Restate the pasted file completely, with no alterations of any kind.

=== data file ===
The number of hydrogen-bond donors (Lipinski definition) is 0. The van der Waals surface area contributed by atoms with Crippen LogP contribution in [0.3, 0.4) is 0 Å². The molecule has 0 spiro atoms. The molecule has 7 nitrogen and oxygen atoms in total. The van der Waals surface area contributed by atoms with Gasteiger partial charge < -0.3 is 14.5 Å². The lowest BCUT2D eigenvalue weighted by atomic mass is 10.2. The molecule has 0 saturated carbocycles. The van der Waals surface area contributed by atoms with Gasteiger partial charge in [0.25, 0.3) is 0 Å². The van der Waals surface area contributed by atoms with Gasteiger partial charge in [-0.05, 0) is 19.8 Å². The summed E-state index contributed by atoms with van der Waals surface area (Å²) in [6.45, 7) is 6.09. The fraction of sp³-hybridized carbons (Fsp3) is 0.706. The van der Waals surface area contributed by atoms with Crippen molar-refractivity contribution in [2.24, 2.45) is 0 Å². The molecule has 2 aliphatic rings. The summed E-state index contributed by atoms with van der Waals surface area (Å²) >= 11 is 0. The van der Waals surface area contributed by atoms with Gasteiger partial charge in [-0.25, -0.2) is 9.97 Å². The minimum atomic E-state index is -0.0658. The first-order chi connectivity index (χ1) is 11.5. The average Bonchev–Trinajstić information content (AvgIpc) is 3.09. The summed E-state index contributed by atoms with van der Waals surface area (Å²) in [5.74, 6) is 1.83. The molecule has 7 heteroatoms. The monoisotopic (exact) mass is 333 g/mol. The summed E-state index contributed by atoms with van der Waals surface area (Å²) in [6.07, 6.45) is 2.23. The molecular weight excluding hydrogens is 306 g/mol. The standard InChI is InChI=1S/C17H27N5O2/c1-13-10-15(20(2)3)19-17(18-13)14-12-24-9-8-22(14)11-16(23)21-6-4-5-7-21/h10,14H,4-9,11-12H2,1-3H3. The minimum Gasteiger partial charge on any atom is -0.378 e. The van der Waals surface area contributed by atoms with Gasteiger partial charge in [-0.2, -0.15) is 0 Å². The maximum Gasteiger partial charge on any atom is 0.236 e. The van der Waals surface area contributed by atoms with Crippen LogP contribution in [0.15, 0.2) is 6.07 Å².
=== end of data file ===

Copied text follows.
The number of hydrogen-bond donors (Lipinski definition) is 0. The van der Waals surface area contributed by atoms with Crippen LogP contribution in [0.3, 0.4) is 0 Å². The molecule has 0 spiro atoms. The molecule has 7 nitrogen and oxygen atoms in total. The van der Waals surface area contributed by atoms with Gasteiger partial charge < -0.3 is 14.5 Å². The lowest BCUT2D eigenvalue weighted by atomic mass is 10.2. The molecule has 0 saturated carbocycles. The van der Waals surface area contributed by atoms with Gasteiger partial charge in [0.25, 0.3) is 0 Å². The van der Waals surface area contributed by atoms with Gasteiger partial charge in [-0.05, 0) is 19.8 Å². The summed E-state index contributed by atoms with van der Waals surface area (Å²) in [6.45, 7) is 6.09. The fraction of sp³-hybridized carbons (Fsp3) is 0.706. The van der Waals surface area contributed by atoms with Crippen molar-refractivity contribution in [2.24, 2.45) is 0 Å². The molecule has 2 aliphatic rings. The summed E-state index contributed by atoms with van der Waals surface area (Å²) >= 11 is 0. The van der Waals surface area contributed by atoms with Gasteiger partial charge in [-0.25, -0.2) is 9.97 Å². The minimum atomic E-state index is -0.0658. The first-order chi connectivity index (χ1) is 11.5. The average Bonchev–Trinajstić information content (AvgIpc) is 3.09. The summed E-state index contributed by atoms with van der Waals surface area (Å²) in [5.74, 6) is 1.83. The molecule has 7 heteroatoms. The monoisotopic (exact) mass is 333 g/mol. The summed E-state index contributed by atoms with van der Waals surface area (Å²) in [6.07, 6.45) is 2.23. The molecular weight excluding hydrogens is 306 g/mol. The standard InChI is InChI=1S/C17H27N5O2/c1-13-10-15(20(2)3)19-17(18-13)14-12-24-9-8-22(14)11-16(23)21-6-4-5-7-21/h10,14H,4-9,11-12H2,1-3H3. The minimum Gasteiger partial charge on any atom is -0.378 e. The van der Waals surface area contributed by atoms with Gasteiger partial charge in [-0.2, -0.15) is 0 Å². The maximum Gasteiger partial charge on any atom is 0.236 e. The van der Waals surface area contributed by atoms with Crippen LogP contribution in [0.15, 0.2) is 6.07 Å².